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Day 17: Kids Bedrooms
Just like your master bedroom, a kid’s bedroom should be a relaxing place for your child to get a restful sleep. Unlike the master bedroom, children’s rooms often do double or even triple duty as their playroom and/or homework area. In a perfect world, each activity would have its own space, but often we have to make do with the space we have. Helping children divide their rooms into separate areas for each activity can help them become better sleepers, help them focus on homework, and even allow for more enriching playtime.
Kids’ rooms can easily and quickly become a source of clutter and disorganization. Learning, discovering and growing can be, well, a messy job. Helping kids get a handle on their space can help them become more conscientious, better consumers, and more careful in the long run. Like all of us, your child’s life can become overrun with “stuff,” but paring down and clearing out clutter helps them feel more relaxed and in control of their space. It also helps them value their toys and belongings, so they gain a better appreciation for what they have.
If your children are old enough, let them take an active role in cleaning and organizing their own bedrooms. Review what activities they do in their bedroom and what’s most important to them. This can foster some fascinating discussions and really spark some great connections with your child. Encourage them to donate rarely used items to charity—a local women and children’s center, nursery or preschool can be a great option. Adding an altruistic spin on clearing out their clutter can bring enthusiasm and depth to the activity.
Objective: A child’s bedroom that is clean and well organized with “a place for everything and everything in its place.”
Assess the current situation: What do your children really use their bedroom for—Sleeping? Studying? Play? What items do they value and what are the treasures that make their room truly their own? Is there proper storage available for their bedroom activities? Is the bed kept clean, made and clutter free (including under-bed storage)?
1. Remove and put away any items that belong in other rooms. If necessary, use a basket to collect items, then distribute them to their proper homes.
2. Sort everything! Assess what your child truly enjoys and loves, and what has outlived its excitement.
Keep only items that:
- Are educational, stimulating, and loved by your child
- Are in good repair and clean
- Should be stored/housed in your child’s bedroom
Do not keep items that:
- Are sentimental, but rarely played with
- Have been outgrown or are no longer age-appropriate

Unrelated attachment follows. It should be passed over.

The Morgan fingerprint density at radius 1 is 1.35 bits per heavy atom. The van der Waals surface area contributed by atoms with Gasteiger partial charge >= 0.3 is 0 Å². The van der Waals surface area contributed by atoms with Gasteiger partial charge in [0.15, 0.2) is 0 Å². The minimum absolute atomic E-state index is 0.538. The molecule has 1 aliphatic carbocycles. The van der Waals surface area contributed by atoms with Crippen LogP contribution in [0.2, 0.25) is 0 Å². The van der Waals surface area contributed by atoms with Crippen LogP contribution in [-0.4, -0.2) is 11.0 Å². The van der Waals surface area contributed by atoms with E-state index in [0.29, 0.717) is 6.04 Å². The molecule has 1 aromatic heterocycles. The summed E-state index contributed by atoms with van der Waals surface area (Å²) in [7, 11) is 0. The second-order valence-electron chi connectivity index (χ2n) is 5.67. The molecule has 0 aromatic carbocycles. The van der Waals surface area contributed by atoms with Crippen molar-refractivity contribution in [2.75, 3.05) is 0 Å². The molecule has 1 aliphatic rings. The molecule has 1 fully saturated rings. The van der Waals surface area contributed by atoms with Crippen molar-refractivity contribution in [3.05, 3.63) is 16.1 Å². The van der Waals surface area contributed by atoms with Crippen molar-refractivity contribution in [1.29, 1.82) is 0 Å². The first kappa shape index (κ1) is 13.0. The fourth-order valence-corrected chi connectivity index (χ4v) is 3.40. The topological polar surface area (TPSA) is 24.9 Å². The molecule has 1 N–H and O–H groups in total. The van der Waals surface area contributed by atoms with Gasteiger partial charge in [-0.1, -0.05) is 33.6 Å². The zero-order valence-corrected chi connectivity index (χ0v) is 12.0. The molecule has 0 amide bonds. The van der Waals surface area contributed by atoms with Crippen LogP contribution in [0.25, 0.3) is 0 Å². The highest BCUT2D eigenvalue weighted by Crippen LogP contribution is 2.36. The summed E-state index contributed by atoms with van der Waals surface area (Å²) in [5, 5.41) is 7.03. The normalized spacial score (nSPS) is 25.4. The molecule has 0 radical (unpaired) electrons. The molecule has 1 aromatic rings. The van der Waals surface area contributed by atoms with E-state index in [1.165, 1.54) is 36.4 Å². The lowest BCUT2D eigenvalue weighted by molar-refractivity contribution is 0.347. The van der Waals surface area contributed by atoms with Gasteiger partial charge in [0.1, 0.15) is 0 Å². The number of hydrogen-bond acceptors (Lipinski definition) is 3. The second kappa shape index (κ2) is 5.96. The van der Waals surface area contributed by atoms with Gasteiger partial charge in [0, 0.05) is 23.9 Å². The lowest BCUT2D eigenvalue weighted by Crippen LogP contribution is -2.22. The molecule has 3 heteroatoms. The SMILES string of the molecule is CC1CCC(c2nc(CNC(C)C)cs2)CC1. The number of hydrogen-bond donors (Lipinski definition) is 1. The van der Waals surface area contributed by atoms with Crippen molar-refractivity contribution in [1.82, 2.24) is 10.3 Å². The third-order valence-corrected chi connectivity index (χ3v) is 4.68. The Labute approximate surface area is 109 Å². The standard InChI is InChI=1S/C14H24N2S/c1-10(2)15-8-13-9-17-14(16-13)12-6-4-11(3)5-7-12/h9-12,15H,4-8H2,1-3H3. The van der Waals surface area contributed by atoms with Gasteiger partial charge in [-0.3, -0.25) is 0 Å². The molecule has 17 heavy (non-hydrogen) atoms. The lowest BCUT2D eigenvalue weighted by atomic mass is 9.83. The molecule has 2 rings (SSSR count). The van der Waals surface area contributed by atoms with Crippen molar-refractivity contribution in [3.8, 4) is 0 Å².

- Are broken, missing pieces or impossibly dirty
3. Create distinct zones. Designate areas in your child’s room for sleep, play, and/or learning, as appropriate.
- Sleep items include bed and bedding, a shelf of bedtime books, and one or two stuffed animals needed for bedtime.
- Play items include learning or building toys, play sets, and items that can be housed or sorted into a type, such as Legos, action figures, dolls, play kitchen items, board games, etc. Each bunch should be sorted into a few bins that can be stored in allotted space.
- Learning items include a table, desk or writing surface, a desk chair, a computer, tablet, easel and art supplies. Sort these items into bins or containers as well and store in a cabinet, desk, or in drawers.
4. Eliminate. Purge all items that do not fit into the three categories you’ve designated, are no longer loved and used, or cannot be sorted and stored in the given space. Discard broken items and box or bag other items for donation.
5. Label everything! Label bins and storage containers clearly, using a label machine or even a snapshot glued to the outside of each bin. Everything should have a designated place. The more clearly your child can see where something goes, the more likely they are to return it to the proper place.
6. Encourage good sleep hygiene. Bedding should be clean and beds should be made each day. Beds should only be used for napping, sleeping and relaxation. Food, toys and electronics should never be brought into bed.
7. Maintain. Reassess the state of items in the room regularly with your child, as their interests change and they continue to learn and grow.
1. Smarter Storage (www.GoodhouseKeeping.com) 2. Clever Kids Spaces (ContainerStore.com) 3. Rooms for Making Memories (Ikea.com) 4. Fresh Solutions for Kid Clutter(BHG.com) 5. Space Saver Desk (MarthaStewart.com)